Edison man allegedly involved in conspiracy to supply oxycodone


    TRENTON – Attorney General Gurbir S. Grewal announced that a man who operated a hearing aid company was sentenced to state prison on Dec. 14 for conspiring with a doctor to supply a drug ring with high-dose pills of the opioid painkiller oxycodone.

    Seven members of the oxycodone distribution ring were indicted separately, which included a Bordentown resident, George Sara.

    Sara, 40, was sentenced to five years in state prison.  Officials said all seven members of the ring pleaded guilty to second-degree charges of conspiracy and distribution of oxycodone.

    According to the report from the Attorney General’s office, Sara purchased oxycodone in bulk to distribute. The report said the other ring members who pleaded guilty either have been sentenced to drug court probation or are awaiting determination of their drug court applications.

    State officials said an investigation revealed that in order to supply the drug ring, two men, Andrew Stoveken, 68, of Edison, and Dr. George Beecher, 78, of New Providence, wrote prescriptions without a legitimate medical purpose for tens of thousands of 30mg oxycodone pills in the names of people he never examined, treated or met.

    The investigation also reported that Stoveken ran a hearing aid company and shared an office in Warren with Beecher, who was sentenced to prison earlier this month.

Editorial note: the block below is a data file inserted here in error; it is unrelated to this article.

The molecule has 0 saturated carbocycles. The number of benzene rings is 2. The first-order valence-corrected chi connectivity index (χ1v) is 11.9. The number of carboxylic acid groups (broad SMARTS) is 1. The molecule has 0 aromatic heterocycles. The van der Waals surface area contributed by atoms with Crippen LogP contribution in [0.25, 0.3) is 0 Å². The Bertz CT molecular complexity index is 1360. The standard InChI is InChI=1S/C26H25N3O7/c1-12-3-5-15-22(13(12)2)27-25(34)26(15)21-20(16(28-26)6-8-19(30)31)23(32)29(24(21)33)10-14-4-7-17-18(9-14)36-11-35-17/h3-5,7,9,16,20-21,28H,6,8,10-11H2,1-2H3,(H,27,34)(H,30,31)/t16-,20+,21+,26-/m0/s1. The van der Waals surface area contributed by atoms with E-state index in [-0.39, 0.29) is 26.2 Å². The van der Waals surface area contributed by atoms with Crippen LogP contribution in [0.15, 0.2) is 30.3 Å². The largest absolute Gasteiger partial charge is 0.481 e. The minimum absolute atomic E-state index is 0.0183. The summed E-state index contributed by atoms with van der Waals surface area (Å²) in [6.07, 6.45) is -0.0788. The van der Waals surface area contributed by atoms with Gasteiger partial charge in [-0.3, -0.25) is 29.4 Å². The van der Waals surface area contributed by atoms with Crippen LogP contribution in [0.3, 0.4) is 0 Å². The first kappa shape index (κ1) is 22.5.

Officials said Stoveken acted as a middleman between Beecher and the drug ring.

    The report said the ring would contact Stoveken to request that he arrange for Beecher to write oxycodone prescriptions in various co-conspirators’ names.

    Stoveken pleaded guilty on Aug. 21 to second-degree charges of conspiracy and distribution of controlled dangerous substance and was sentenced to seven years in state prison by Superior Court Judge Benjamin S. Bucca Jr. in Middlesex County.

    Beecher, an ear, nose and throat specialist, was sentenced to 10 years in state prison by Judge Bucca on Dec. 3.

    Beecher pleaded guilty on Sept. 19 to second-degree charges of conspiracy and distribution of oxycodone. Officials said he permanently surrendered his medical license.

    “Stoveken profited by facilitating the illicit distribution of thousands of high-dose oxycodone pills,” Grewal said in the statement. “This prison sentence reflects our determination to stop the pill mills supplying the black market for opioid pain pills, which are starting so many users on the devastating and often deadly path of opioid addiction.”

    As the state’s persistent opioid epidemic remains at large, Director of the Division of Criminal Justice Veronica Allende said the investigation and charges brought upon this case are reflective of state official’s efforts going forward.

    “Our Prescription Fraud Investigation Strike Team will continue to target the doctors, pharmacists and other individuals who profit by illegally distributing prescription opioids,” Allende said in the statement. “This sentence sends a strong deterrent message to those who engage in this corrupt conduct.”

    The investigation that led to the charges, named “Operation Busted Script,” was headed by the Attorney General’s Prescription Fraud Investigation Strike Team, a team of detectives and attorneys in the Division of Criminal Justice Gangs & Organized Crime Bureau that targets corrupt healthcare professionals.